Fill the water bath canner, cover it, and set it over high heat to come to a rolling boil. Also be sure to warm the seals, and that jars are hot, sterilized, and ready to go.

Rinse, hull, and chop the strawberries before putting them into a large bowl.

Use a potato masher to crush the berries.

Measure the appropriate amount of crushed strawberries, and place them in a large pot.

Add the no sugar needed pectin to the crushed strawberries. I use Ball brand Low Sugar or No Sugar Needed Pectin, so I can only speak for the results of this recipe using this particular pectin. If you use a different brand, follow the strawberry jam recipe/instructions as outlined in their instructions.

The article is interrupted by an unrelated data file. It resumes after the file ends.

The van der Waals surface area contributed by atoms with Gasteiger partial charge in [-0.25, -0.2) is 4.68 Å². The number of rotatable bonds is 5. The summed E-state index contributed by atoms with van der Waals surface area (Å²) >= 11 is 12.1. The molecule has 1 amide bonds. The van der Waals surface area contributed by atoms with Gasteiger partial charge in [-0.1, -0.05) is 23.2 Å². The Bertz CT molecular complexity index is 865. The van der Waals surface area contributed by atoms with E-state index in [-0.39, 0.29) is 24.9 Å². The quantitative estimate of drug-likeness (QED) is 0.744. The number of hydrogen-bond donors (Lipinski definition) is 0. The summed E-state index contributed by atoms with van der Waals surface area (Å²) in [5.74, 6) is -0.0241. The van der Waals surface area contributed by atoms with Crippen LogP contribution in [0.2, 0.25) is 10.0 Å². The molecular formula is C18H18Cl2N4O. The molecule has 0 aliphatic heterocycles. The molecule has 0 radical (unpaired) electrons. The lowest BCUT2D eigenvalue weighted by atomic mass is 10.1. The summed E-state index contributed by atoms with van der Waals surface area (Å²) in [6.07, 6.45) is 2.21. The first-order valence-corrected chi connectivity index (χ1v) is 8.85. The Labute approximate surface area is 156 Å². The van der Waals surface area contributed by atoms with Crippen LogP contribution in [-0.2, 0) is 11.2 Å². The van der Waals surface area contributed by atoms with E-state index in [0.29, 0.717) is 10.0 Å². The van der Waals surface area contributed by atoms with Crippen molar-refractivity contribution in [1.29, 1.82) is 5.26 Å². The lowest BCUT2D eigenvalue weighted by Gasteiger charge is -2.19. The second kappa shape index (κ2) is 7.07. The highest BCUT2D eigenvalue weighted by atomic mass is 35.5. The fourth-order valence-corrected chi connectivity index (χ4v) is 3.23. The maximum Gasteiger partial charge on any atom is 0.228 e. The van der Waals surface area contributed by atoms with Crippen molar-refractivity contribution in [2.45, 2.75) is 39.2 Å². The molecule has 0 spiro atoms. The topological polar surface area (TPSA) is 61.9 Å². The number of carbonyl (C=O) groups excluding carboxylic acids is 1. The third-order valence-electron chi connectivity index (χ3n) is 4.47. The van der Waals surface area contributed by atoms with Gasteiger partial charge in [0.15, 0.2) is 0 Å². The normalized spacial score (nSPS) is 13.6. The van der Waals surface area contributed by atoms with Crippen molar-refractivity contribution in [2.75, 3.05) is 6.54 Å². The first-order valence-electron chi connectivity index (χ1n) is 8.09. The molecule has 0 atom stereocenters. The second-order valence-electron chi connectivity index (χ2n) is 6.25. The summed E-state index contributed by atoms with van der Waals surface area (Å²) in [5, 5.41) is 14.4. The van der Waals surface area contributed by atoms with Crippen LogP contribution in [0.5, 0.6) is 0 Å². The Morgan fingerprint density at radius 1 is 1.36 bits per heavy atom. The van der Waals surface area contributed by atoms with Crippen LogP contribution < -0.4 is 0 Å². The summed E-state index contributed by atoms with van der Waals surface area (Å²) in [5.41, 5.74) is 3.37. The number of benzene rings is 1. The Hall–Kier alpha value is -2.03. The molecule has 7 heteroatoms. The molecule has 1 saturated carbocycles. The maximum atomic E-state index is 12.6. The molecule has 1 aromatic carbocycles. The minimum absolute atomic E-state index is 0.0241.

Add a touch of softened butter to help cut down on the foam created as the fruit cooks.

Bring the fruit mixture to a rolling boil, (one which can’t be stirred down,) while stirring constantly. Once the jam reaches rolling boil, continue to stir while pouring in the juice concentrate. Continue stirring and heating until it returns to a rolling boil. Boil hard for 1 more minute. Stir, stir, stir! Don’t stop stirring the jam during this entire process.

Stir the dried basil into the jam. Ladle hot jam into hot jars, leaving 1/4-inch head space. Wipe the rims clean with a clean, damp cloth before placing the warmed seals on the jars, and securing them well with the bands. Process in a water bath canner at full boil for 10 minutes. Remove the jars and place upright on a clean, towel-lined counter.

Check lids after 24 hours to ensure a proper seal. If sealed properly, the lids should not flex up and down when lightly pressed in the center. If they do, check bands and lids and try processing again, or refrigerate and use within 3 weeks.